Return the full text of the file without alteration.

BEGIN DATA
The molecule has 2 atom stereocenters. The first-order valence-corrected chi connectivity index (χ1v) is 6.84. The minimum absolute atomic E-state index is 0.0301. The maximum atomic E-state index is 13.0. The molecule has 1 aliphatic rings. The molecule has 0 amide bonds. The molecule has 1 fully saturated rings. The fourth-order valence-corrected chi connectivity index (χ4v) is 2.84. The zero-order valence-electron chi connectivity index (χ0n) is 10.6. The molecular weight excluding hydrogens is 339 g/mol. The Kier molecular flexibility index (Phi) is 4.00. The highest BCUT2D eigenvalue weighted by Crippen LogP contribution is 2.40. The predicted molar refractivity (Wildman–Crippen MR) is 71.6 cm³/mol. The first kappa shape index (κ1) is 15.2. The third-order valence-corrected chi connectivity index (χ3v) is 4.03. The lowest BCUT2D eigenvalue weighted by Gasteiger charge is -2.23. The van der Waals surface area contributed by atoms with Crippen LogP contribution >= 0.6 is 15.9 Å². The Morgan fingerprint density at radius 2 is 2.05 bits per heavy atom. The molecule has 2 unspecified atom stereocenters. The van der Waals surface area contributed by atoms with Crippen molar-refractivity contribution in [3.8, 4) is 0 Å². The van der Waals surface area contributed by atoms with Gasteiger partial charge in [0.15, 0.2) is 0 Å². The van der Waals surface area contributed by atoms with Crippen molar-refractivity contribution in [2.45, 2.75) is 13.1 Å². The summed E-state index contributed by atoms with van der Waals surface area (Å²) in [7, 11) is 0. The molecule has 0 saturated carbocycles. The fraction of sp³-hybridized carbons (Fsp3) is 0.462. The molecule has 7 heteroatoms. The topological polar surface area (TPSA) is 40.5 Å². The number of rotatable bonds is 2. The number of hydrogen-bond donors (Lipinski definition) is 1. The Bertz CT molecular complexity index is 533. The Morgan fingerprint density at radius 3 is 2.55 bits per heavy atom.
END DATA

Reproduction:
The molecule has 2 atom stereocenters. The first-order valence-corrected chi connectivity index (χ1v) is 6.84. The minimum absolute atomic E-state index is 0.0301. The maximum atomic E-state index is 13.0. The molecule has 1 aliphatic rings. The molecule has 0 amide bonds. The molecule has 1 fully saturated rings. The fourth-order valence-corrected chi connectivity index (χ4v) is 2.84. The zero-order valence-electron chi connectivity index (χ0n) is 10.6. The molecular weight excluding hydrogens is 339 g/mol. The Kier molecular flexibility index (Phi) is 4.00. The highest BCUT2D eigenvalue weighted by Crippen LogP contribution is 2.40. The predicted molar refractivity (Wildman–Crippen MR) is 71.6 cm³/mol. The first kappa shape index (κ1) is 15.2. The third-order valence-corrected chi connectivity index (χ3v) is 4.03. The lowest BCUT2D eigenvalue weighted by Gasteiger charge is -2.23. The van der Waals surface area contributed by atoms with Crippen LogP contribution >= 0.6 is 15.9 Å². The Morgan fingerprint density at radius 2 is 2.05 bits per heavy atom. The molecule has 2 unspecified atom stereocenters. The van der Waals surface area contributed by atoms with Crippen molar-refractivity contribution in [3.8, 4) is 0 Å². The van der Waals surface area contributed by atoms with Gasteiger partial charge in [0.15, 0.2) is 0 Å². The van der Waals surface area contributed by atoms with Crippen molar-refractivity contribution in [2.45, 2.75) is 13.1 Å². The summed E-state index contributed by atoms with van der Waals surface area (Å²) in [7, 11) is 0. The molecule has 0 saturated carbocycles. The fraction of sp³-hybridized carbons (Fsp3) is 0.462. The molecule has 7 heteroatoms. The topological polar surface area (TPSA) is 40.5 Å². The number of rotatable bonds is 2. The number of hydrogen-bond donors (Lipinski definition) is 1. The Bertz CT molecular complexity index is 533. The Morgan fingerprint density at radius 3 is 2.55 bits per heavy atom.